IRVING L. BINDELGLASS, M.D.; SIDNEY TRUBOWITZ, M.D., F.A.C.P.
The mediastinum in health is an extremely mobile and adaptable space lined by a minimum of connective tissue which binds together the heart, great vessels, esophagus, trachea, lymphatic channels and the phrenic and vagus nerves. This adaptability to the changes in size, shape and position of the mediastinal structures may be seriously impaired by various pathologic processes, including inflammation and neoplasm. Thus, in chronic mediastinitis, the laying down of dense connective tissue may lead to the production of striking and dramatic symptom complexes as a result of compression of one or more of these structures. Some of the sequelae of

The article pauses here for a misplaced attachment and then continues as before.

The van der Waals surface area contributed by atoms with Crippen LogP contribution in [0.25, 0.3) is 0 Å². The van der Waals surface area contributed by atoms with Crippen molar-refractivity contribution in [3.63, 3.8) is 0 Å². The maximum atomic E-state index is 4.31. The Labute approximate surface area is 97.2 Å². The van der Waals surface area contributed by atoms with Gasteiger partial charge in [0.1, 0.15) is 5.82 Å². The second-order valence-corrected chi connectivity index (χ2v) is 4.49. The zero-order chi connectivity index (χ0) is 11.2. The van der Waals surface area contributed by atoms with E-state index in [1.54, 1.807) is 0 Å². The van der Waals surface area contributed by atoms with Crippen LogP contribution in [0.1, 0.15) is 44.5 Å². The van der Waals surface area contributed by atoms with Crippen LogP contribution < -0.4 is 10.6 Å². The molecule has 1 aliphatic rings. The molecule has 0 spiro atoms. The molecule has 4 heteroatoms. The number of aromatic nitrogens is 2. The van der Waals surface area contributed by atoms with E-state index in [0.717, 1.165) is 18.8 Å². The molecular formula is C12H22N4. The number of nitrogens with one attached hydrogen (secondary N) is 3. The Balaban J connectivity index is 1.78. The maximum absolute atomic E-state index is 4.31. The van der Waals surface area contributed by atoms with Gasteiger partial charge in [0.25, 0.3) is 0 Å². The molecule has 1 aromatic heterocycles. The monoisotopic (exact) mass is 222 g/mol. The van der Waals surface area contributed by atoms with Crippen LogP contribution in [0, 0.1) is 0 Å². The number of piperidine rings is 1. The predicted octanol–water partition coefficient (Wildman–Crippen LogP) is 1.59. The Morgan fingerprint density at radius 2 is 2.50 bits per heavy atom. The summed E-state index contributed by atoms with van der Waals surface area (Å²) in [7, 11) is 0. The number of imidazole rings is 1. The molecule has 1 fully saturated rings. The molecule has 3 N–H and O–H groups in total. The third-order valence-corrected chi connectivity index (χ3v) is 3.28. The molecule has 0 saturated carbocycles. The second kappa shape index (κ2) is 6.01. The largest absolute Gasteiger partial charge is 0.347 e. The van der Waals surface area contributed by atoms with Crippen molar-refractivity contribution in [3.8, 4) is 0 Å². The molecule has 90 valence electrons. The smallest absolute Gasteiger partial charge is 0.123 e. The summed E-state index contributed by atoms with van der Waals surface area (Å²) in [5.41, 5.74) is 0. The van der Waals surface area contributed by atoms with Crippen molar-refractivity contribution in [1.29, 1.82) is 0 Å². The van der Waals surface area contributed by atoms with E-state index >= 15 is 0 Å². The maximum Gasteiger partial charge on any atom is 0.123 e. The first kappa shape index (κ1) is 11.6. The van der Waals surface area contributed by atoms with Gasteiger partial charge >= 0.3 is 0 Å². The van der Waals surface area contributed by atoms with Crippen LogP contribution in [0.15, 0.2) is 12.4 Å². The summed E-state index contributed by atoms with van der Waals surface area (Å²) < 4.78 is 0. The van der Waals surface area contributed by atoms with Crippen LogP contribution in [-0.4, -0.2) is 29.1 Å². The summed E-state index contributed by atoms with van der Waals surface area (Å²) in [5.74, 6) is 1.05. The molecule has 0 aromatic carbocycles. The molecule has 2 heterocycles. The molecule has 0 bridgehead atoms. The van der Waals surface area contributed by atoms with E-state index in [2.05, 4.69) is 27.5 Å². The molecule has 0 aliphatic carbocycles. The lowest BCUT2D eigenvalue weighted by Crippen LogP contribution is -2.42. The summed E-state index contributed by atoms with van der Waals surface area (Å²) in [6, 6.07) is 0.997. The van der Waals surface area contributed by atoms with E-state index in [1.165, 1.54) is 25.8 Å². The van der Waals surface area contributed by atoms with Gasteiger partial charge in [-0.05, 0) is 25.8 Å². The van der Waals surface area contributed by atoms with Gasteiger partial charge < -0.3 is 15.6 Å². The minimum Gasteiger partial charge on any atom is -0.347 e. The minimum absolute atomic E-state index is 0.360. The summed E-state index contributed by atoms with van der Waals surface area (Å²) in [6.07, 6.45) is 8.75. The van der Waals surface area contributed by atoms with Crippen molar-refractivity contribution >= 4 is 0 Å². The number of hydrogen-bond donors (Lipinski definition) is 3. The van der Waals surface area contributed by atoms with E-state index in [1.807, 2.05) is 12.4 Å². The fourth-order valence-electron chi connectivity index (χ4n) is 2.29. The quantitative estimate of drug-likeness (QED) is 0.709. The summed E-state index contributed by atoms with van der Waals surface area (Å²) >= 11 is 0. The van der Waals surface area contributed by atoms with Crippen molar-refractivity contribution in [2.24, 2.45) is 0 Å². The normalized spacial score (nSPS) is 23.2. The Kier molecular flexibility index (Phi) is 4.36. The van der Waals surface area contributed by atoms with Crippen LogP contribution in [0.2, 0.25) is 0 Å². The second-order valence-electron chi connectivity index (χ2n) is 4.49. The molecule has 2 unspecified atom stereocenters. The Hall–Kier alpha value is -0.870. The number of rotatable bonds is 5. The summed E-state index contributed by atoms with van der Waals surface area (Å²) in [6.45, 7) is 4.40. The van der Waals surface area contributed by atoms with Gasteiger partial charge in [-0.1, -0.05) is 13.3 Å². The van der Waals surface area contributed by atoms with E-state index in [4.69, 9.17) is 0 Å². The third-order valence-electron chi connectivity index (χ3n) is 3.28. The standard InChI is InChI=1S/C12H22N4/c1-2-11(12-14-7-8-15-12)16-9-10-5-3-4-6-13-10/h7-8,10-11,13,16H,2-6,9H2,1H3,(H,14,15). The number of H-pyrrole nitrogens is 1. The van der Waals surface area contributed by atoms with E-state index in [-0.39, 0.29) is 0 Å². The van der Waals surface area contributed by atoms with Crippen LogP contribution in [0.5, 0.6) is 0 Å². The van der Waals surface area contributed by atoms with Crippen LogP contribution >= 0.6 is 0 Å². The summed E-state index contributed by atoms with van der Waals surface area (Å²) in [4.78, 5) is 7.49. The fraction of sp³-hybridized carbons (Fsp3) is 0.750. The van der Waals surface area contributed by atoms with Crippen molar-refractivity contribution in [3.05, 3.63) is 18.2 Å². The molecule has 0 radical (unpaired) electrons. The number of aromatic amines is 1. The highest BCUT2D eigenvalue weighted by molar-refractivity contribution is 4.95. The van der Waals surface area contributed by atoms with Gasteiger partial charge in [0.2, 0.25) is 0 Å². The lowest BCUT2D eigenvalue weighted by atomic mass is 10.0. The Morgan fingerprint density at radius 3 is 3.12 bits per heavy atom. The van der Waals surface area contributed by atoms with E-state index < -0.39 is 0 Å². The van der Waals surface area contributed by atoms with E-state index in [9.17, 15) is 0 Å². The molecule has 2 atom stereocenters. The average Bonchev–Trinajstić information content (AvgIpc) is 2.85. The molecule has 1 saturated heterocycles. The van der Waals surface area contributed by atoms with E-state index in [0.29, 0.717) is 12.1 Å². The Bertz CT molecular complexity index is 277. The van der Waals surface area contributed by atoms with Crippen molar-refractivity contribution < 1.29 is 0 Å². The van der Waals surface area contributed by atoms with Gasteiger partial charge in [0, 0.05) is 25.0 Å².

BINDELGLASS IL, TRUBOWITZ S. PULMONARY VEIN OBSTRUCTION: AN UNCOMMON SEQUEL TO CHRONIC FIBROUS MEDIASTINITIS1. Ann Intern Med. 1958;48:876–891. doi: 10.7326/0003-4819-48-4-876
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Published: Ann Intern Med. 1958;48(4):876-891.
Hospital Medicine, Pulmonary/Critical Care.
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Print ISSN: 0003-4819 | Online ISSN: 1539-3704
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